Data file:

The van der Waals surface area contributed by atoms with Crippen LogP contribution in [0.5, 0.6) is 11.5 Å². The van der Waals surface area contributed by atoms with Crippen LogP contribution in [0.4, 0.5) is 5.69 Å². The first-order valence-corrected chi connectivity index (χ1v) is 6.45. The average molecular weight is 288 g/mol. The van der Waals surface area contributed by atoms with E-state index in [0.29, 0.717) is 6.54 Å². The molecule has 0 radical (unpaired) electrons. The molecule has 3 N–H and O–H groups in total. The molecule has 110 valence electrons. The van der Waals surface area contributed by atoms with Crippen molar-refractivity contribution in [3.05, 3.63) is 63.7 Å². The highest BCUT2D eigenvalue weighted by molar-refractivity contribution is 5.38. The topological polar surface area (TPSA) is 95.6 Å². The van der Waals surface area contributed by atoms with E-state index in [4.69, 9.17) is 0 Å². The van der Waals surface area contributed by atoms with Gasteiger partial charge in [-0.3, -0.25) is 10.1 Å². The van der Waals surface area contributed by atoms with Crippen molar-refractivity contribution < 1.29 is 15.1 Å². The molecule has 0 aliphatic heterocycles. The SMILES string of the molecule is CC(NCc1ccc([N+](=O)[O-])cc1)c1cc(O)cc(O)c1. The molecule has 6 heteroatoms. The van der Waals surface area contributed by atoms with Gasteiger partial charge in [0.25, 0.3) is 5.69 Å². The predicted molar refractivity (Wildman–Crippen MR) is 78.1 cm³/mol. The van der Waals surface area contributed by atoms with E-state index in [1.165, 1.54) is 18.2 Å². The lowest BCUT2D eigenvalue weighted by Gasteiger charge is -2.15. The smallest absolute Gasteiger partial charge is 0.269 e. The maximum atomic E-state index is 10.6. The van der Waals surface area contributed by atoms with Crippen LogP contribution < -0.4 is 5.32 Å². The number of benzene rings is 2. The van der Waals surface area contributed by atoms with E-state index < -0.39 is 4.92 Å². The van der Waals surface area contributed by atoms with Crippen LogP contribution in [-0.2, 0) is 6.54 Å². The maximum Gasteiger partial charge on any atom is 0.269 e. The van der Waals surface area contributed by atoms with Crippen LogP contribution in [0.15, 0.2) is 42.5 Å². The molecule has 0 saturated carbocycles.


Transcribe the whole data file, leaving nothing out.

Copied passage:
The van der Waals surface area contributed by atoms with Crippen LogP contribution in [0.5, 0.6) is 11.5 Å². The van der Waals surface area contributed by atoms with Crippen LogP contribution in [0.4, 0.5) is 5.69 Å². The first-order valence-corrected chi connectivity index (χ1v) is 6.45. The average molecular weight is 288 g/mol. The van der Waals surface area contributed by atoms with E-state index in [0.29, 0.717) is 6.54 Å². The molecule has 0 radical (unpaired) electrons. The molecule has 3 N–H and O–H groups in total. The molecule has 110 valence electrons. The van der Waals surface area contributed by atoms with Crippen molar-refractivity contribution in [3.05, 3.63) is 63.7 Å². The highest BCUT2D eigenvalue weighted by molar-refractivity contribution is 5.38. The topological polar surface area (TPSA) is 95.6 Å². The van der Waals surface area contributed by atoms with E-state index in [4.69, 9.17) is 0 Å². The van der Waals surface area contributed by atoms with Gasteiger partial charge in [-0.3, -0.25) is 10.1 Å². The van der Waals surface area contributed by atoms with Crippen molar-refractivity contribution < 1.29 is 15.1 Å². The molecule has 0 aliphatic heterocycles. The SMILES string of the molecule is CC(NCc1ccc([N+](=O)[O-])cc1)c1cc(O)cc(O)c1. The molecule has 6 heteroatoms. The van der Waals surface area contributed by atoms with Gasteiger partial charge in [0.25, 0.3) is 5.69 Å². The predicted molar refractivity (Wildman–Crippen MR) is 78.1 cm³/mol. The van der Waals surface area contributed by atoms with E-state index in [1.165, 1.54) is 18.2 Å². The lowest BCUT2D eigenvalue weighted by Gasteiger charge is -2.15. The smallest absolute Gasteiger partial charge is 0.269 e. The maximum atomic E-state index is 10.6. The van der Waals surface area contributed by atoms with Crippen LogP contribution < -0.4 is 5.32 Å². The number of benzene rings is 2. The van der Waals surface area contributed by atoms with E-state index < -0.39 is 4.92 Å². The van der Waals surface area contributed by atoms with Crippen LogP contribution in [-0.2, 0) is 6.54 Å². The maximum Gasteiger partial charge on any atom is 0.269 e. The van der Waals surface area contributed by atoms with Crippen LogP contribution in [0.15, 0.2) is 42.5 Å². The molecule has 0 saturated carbocycles.